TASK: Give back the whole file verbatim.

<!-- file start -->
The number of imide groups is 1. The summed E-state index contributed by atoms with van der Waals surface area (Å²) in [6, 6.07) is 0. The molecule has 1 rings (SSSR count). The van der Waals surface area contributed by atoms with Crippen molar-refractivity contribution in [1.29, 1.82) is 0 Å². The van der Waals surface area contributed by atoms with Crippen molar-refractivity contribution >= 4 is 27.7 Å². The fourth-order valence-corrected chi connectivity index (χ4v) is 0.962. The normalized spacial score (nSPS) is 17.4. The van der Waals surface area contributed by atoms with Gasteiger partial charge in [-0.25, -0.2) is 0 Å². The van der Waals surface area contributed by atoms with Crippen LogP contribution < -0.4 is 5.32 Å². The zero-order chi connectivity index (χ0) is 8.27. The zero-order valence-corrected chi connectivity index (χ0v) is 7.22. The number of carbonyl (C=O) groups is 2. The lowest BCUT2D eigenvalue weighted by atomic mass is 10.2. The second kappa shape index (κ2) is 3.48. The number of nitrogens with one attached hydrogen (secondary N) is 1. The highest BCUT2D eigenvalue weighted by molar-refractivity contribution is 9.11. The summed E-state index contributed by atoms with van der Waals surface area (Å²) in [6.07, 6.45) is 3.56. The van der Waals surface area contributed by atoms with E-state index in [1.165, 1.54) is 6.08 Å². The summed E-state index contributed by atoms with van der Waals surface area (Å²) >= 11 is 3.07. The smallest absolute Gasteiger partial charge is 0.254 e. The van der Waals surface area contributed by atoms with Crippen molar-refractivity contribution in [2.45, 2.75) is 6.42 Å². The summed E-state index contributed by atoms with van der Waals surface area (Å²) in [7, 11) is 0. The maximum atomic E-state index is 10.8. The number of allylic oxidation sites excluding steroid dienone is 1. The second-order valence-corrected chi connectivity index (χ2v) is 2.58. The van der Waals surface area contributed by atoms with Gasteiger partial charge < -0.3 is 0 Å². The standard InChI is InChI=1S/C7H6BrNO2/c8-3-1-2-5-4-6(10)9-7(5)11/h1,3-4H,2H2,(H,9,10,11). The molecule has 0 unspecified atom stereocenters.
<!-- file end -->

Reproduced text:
The number of imide groups is 1. The summed E-state index contributed by atoms with van der Waals surface area (Å²) in [6, 6.07) is 0. The molecule has 1 rings (SSSR count). The van der Waals surface area contributed by atoms with Crippen molar-refractivity contribution in [1.29, 1.82) is 0 Å². The van der Waals surface area contributed by atoms with Crippen molar-refractivity contribution >= 4 is 27.7 Å². The fourth-order valence-corrected chi connectivity index (χ4v) is 0.962. The normalized spacial score (nSPS) is 17.4. The van der Waals surface area contributed by atoms with Gasteiger partial charge in [-0.25, -0.2) is 0 Å². The van der Waals surface area contributed by atoms with Crippen LogP contribution < -0.4 is 5.32 Å². The zero-order chi connectivity index (χ0) is 8.27. The zero-order valence-corrected chi connectivity index (χ0v) is 7.22. The number of carbonyl (C=O) groups is 2. The lowest BCUT2D eigenvalue weighted by atomic mass is 10.2. The second kappa shape index (κ2) is 3.48. The number of nitrogens with one attached hydrogen (secondary N) is 1. The highest BCUT2D eigenvalue weighted by molar-refractivity contribution is 9.11. The summed E-state index contributed by atoms with van der Waals surface area (Å²) in [6.07, 6.45) is 3.56. The van der Waals surface area contributed by atoms with E-state index in [1.165, 1.54) is 6.08 Å². The summed E-state index contributed by atoms with van der Waals surface area (Å²) >= 11 is 3.07. The smallest absolute Gasteiger partial charge is 0.254 e. The van der Waals surface area contributed by atoms with Crippen molar-refractivity contribution in [2.45, 2.75) is 6.42 Å². The summed E-state index contributed by atoms with van der Waals surface area (Å²) in [7, 11) is 0. The maximum atomic E-state index is 10.8. The number of allylic oxidation sites excluding steroid dienone is 1. The second-order valence-corrected chi connectivity index (χ2v) is 2.58. The van der Waals surface area contributed by atoms with Gasteiger partial charge < -0.3 is 0 Å². The standard InChI is InChI=1S/C7H6BrNO2/c8-3-1-2-5-4-6(10)9-7(5)11/h1,3-4H,2H2,(H,9,10,11). The molecule has 0 unspecified atom stereocenters.